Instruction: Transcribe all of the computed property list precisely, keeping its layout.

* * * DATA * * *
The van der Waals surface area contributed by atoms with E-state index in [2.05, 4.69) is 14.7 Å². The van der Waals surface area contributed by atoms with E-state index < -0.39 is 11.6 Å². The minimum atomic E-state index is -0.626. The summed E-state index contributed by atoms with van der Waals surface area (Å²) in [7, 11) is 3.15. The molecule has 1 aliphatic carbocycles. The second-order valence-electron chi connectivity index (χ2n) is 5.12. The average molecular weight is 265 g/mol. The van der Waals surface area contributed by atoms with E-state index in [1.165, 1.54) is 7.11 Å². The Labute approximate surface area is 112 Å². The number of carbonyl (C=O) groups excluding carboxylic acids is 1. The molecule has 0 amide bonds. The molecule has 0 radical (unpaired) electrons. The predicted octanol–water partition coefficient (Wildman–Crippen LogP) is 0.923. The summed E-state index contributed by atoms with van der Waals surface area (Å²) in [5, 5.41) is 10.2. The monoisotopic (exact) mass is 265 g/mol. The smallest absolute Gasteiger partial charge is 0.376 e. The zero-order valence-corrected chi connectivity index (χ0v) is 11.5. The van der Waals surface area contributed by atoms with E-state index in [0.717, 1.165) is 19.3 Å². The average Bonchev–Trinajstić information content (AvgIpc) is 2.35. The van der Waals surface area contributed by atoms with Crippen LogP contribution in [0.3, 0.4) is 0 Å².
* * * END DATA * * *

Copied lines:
The van der Waals surface area contributed by atoms with E-state index in [2.05, 4.69) is 14.7 Å². The van der Waals surface area contributed by atoms with E-state index < -0.39 is 11.6 Å². The minimum atomic E-state index is -0.626. The summed E-state index contributed by atoms with van der Waals surface area (Å²) in [7, 11) is 3.15. The molecule has 1 aliphatic carbocycles. The second-order valence-electron chi connectivity index (χ2n) is 5.12. The average molecular weight is 265 g/mol. The van der Waals surface area contributed by atoms with E-state index in [1.165, 1.54) is 7.11 Å². The Labute approximate surface area is 112 Å². The number of carbonyl (C=O) groups excluding carboxylic acids is 1. The molecule has 0 amide bonds. The molecule has 0 radical (unpaired) electrons. The predicted octanol–water partition coefficient (Wildman–Crippen LogP) is 0.923. The summed E-state index contributed by atoms with van der Waals surface area (Å²) in [5, 5.41) is 10.2. The monoisotopic (exact) mass is 265 g/mol. The smallest absolute Gasteiger partial charge is 0.376 e. The zero-order valence-corrected chi connectivity index (χ0v) is 11.5. The van der Waals surface area contributed by atoms with E-state index in [0.717, 1.165) is 19.3 Å². The average Bonchev–Trinajstić information content (AvgIpc) is 2.35. The van der Waals surface area contributed by atoms with Crippen LogP contribution in [0.3, 0.4) is 0 Å².